Glossary of Archery Terms

Glossary Of Archery Terms

While the best part of archery is actually the deed of shooting the bow and arrow, there are several additional important things to consider.

Knowledge of how to communicate with other archers and being familiar with the names of the most common equipment and techniques is also going to be extremely important.

That is why we put together this glossary of common useful terminology.

A glossary of useful archery terms

Archery Terms

Aim – The concentrated effort to direct an arrow to its target.

Anchor – Also known as the “anchor point.” It can be any specific point on the body used as a location to anchor the archer’s hand at full draw.

The bow is drawn to that same location every time for consistency.

Archer – One who shoots with, or is skilled in the use of a bow and arrow.

Archer’s Paradox – The horizontal flexing of an arrow as it goes around the riser of the bow, after which it straightens out and flies its normal trajectory.

Armguard – A sheath positioned on the bow arm that prevents the bowstring from slapping the arm.

Arrow – A straight, slender rod, usually fletched and tipped, that is the projectile shot from a bow.

Arrowhead – The striking end of the arrow, usually a separate piece fastened to the arrow shaft.

Arrow Nock – A notch at the end of the arrow to accept the bowstring.

Can be any various types of material, such as plastic, bone, metal or wood, or maybe cut directly into the shaft, called a self-nock.

Some modern nocks can be lighted or come with GPS tracking.

Arrow Shelf – The flat or radiused portion of the sight window where the arrow rests, just above the handle, and is usually covered with leather or felt.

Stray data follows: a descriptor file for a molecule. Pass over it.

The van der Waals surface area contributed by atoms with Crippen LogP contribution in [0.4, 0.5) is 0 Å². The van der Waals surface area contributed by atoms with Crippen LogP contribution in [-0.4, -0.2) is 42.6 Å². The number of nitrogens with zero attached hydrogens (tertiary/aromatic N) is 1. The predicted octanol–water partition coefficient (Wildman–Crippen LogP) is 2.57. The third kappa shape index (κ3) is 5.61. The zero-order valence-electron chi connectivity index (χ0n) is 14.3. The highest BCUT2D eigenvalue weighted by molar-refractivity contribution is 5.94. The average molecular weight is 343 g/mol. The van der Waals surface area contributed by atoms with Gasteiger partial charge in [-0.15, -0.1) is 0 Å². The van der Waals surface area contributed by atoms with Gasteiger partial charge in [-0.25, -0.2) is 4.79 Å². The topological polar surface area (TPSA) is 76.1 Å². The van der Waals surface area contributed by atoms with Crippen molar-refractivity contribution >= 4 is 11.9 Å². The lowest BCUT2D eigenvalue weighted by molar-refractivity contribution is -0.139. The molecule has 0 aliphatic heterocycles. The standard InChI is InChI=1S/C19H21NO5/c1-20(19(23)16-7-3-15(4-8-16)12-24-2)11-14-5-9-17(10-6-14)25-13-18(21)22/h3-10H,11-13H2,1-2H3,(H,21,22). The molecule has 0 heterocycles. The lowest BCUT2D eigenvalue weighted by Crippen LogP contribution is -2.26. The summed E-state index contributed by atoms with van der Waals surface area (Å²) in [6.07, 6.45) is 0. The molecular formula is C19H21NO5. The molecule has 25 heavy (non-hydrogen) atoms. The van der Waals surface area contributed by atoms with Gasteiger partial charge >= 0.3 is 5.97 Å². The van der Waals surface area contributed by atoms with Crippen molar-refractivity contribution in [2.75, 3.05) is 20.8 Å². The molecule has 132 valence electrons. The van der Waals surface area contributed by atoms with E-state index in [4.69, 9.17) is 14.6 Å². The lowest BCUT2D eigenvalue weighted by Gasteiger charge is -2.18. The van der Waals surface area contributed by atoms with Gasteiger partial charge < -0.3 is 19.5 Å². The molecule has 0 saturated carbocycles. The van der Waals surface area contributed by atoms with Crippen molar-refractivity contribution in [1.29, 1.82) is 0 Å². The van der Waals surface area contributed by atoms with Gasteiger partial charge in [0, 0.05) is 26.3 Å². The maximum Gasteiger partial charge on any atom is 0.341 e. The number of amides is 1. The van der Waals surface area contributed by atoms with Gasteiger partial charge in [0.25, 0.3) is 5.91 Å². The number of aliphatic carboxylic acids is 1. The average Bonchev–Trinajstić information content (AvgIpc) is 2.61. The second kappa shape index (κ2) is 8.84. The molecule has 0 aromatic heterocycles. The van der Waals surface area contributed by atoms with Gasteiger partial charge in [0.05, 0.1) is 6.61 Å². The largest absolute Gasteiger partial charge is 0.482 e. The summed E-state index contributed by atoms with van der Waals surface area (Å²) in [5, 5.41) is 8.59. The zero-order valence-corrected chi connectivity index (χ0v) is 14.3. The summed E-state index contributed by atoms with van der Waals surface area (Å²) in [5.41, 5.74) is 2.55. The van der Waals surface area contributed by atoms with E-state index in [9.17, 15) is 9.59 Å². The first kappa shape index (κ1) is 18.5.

Arrowsmith – A broad term used today to describe anyone who makes arrows.

Backset – A longbow design where unbraced limbs angle backward, away from the shooter, in a reflexed position.

This design preloads the limbs of the bow when braced.

Belly – The surface of the bow facing the archer when drawing the bow, the side with the bowstring.

Billet – A length of wood used in making selfbows.

Billets are split from a side by side position in the same log to obtain similar limb performance characteristics and spliced in the handle section of a bow.

Blunt – An arrowhead with a flattened point, used for small game hunting or roving.

Bolt – The arrow used in a crossbow.

Known for their square shape, crossbow bolts are generally shorter in length than traditional arrows.

Bow – A weapon made of a long piece of material, with a cord that connects the two ends.

When bent, it is the means by which an arrow is propelled.

Bow Length – The length of a bow, commonly measured from nock to nock, along the back of the bow.

Bowman – An archer. One who uses a bow and arrow.

Bow Nock – The tip of the bow limb that is grooved to accept the bowstring.

It can also be made of horn or other material.

Bow Performance – The sum total of all the different aspects of shooting a bow that makes it satisfy the individual.

Bowstring – The string used to draw a bow.